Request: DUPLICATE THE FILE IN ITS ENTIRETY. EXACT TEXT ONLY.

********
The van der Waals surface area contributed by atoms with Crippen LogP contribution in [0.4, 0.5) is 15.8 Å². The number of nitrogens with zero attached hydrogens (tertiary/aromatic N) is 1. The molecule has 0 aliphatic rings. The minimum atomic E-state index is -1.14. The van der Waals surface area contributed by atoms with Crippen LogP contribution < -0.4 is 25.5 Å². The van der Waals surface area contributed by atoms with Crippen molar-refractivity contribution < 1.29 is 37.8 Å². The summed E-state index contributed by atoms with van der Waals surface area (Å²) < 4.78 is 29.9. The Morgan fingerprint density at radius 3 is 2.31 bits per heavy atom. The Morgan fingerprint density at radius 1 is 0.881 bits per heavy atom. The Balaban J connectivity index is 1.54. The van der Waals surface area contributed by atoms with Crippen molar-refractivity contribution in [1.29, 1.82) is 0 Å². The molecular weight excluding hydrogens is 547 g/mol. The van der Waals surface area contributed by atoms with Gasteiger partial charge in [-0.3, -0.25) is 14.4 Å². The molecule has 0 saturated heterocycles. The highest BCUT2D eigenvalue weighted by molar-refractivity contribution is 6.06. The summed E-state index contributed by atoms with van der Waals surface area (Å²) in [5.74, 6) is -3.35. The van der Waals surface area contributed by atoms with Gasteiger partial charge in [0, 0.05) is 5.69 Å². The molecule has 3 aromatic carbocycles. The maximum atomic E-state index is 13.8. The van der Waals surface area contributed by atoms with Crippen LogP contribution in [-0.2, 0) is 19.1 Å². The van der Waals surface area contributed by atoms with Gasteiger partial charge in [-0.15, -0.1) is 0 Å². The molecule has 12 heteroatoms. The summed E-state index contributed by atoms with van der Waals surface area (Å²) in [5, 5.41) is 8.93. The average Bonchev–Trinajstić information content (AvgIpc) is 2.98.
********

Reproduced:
The van der Waals surface area contributed by atoms with Crippen LogP contribution in [0.4, 0.5) is 15.8 Å². The number of nitrogens with zero attached hydrogens (tertiary/aromatic N) is 1. The molecule has 0 aliphatic rings. The minimum atomic E-state index is -1.14. The van der Waals surface area contributed by atoms with Crippen LogP contribution < -0.4 is 25.5 Å². The van der Waals surface area contributed by atoms with Crippen molar-refractivity contribution < 1.29 is 37.8 Å². The summed E-state index contributed by atoms with van der Waals surface area (Å²) < 4.78 is 29.9. The Morgan fingerprint density at radius 3 is 2.31 bits per heavy atom. The Morgan fingerprint density at radius 1 is 0.881 bits per heavy atom. The Balaban J connectivity index is 1.54. The van der Waals surface area contributed by atoms with Crippen molar-refractivity contribution in [1.29, 1.82) is 0 Å². The molecular weight excluding hydrogens is 547 g/mol. The van der Waals surface area contributed by atoms with Gasteiger partial charge in [-0.3, -0.25) is 14.4 Å². The molecule has 0 saturated heterocycles. The highest BCUT2D eigenvalue weighted by molar-refractivity contribution is 6.06. The summed E-state index contributed by atoms with van der Waals surface area (Å²) in [5.74, 6) is -3.35. The van der Waals surface area contributed by atoms with Gasteiger partial charge in [0, 0.05) is 5.69 Å². The molecule has 3 aromatic carbocycles. The maximum atomic E-state index is 13.8. The van der Waals surface area contributed by atoms with Crippen LogP contribution in [-0.2, 0) is 19.1 Å². The van der Waals surface area contributed by atoms with Gasteiger partial charge in [-0.15, -0.1) is 0 Å². The molecule has 12 heteroatoms. The summed E-state index contributed by atoms with van der Waals surface area (Å²) in [5, 5.41) is 8.93. The average Bonchev–Trinajstić information content (AvgIpc) is 2.98.